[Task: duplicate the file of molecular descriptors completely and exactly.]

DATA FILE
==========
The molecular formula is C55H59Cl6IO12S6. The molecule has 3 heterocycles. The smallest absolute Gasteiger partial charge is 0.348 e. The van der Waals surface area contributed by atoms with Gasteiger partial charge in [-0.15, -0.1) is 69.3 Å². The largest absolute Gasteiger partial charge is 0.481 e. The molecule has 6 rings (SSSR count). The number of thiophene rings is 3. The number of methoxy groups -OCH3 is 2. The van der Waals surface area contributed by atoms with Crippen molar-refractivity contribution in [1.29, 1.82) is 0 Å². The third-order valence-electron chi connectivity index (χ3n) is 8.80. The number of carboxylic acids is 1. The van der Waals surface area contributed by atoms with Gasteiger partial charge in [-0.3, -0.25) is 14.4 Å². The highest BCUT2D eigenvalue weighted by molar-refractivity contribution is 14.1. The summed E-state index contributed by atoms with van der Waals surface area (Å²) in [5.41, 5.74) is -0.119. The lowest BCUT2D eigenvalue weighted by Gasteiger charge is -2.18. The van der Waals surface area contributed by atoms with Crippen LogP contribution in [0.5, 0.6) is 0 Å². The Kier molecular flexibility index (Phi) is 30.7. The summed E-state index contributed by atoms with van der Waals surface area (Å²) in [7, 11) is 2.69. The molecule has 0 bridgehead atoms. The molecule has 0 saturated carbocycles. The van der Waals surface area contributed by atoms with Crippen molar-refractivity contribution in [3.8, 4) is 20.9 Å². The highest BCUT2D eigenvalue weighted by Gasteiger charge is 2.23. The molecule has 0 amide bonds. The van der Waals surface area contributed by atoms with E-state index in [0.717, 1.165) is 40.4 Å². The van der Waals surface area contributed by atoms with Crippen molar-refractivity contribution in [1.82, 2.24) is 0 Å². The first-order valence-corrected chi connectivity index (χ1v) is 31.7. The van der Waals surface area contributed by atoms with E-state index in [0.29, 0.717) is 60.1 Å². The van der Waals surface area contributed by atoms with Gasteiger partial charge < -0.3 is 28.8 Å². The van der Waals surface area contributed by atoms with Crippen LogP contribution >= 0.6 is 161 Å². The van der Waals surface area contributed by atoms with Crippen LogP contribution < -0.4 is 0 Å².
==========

The molecular formula is C55H59Cl6IO12S6. The molecule has 3 heterocycles. The smallest absolute Gasteiger partial charge is 0.348 e. The van der Waals surface area contributed by atoms with Gasteiger partial charge in [-0.15, -0.1) is 69.3 Å². The largest absolute Gasteiger partial charge is 0.481 e. The molecule has 6 rings (SSSR count). The number of thiophene rings is 3. The number of methoxy groups -OCH3 is 2. The van der Waals surface area contributed by atoms with Crippen molar-refractivity contribution in [1.29, 1.82) is 0 Å². The third-order valence-electron chi connectivity index (χ3n) is 8.80. The number of carboxylic acids is 1. The van der Waals surface area contributed by atoms with Gasteiger partial charge in [-0.3, -0.25) is 14.4 Å². The highest BCUT2D eigenvalue weighted by molar-refractivity contribution is 14.1. The summed E-state index contributed by atoms with van der Waals surface area (Å²) in [5.41, 5.74) is -0.119. The lowest BCUT2D eigenvalue weighted by Gasteiger charge is -2.18. The van der Waals surface area contributed by atoms with Crippen LogP contribution in [0.5, 0.6) is 0 Å². The Kier molecular flexibility index (Phi) is 30.7. The summed E-state index contributed by atoms with van der Waals surface area (Å²) in [7, 11) is 2.69. The molecule has 0 bridgehead atoms. The molecule has 0 saturated carbocycles. The van der Waals surface area contributed by atoms with Crippen molar-refractivity contribution in [3.8, 4) is 20.9 Å². The highest BCUT2D eigenvalue weighted by Gasteiger charge is 2.23. The molecule has 0 amide bonds. The van der Waals surface area contributed by atoms with E-state index in [0.717, 1.165) is 40.4 Å². The van der Waals surface area contributed by atoms with Crippen molar-refractivity contribution in [1.82, 2.24) is 0 Å². The first-order valence-corrected chi connectivity index (χ1v) is 31.7. The van der Waals surface area contributed by atoms with E-state index in [0.29, 0.717) is 60.1 Å². The van der Waals surface area contributed by atoms with Gasteiger partial charge < -0.3 is 28.8 Å². The van der Waals surface area contributed by atoms with Crippen LogP contribution >= 0.6 is 161 Å². The van der Waals surface area contributed by atoms with Crippen LogP contribution < -0.4 is 0 Å².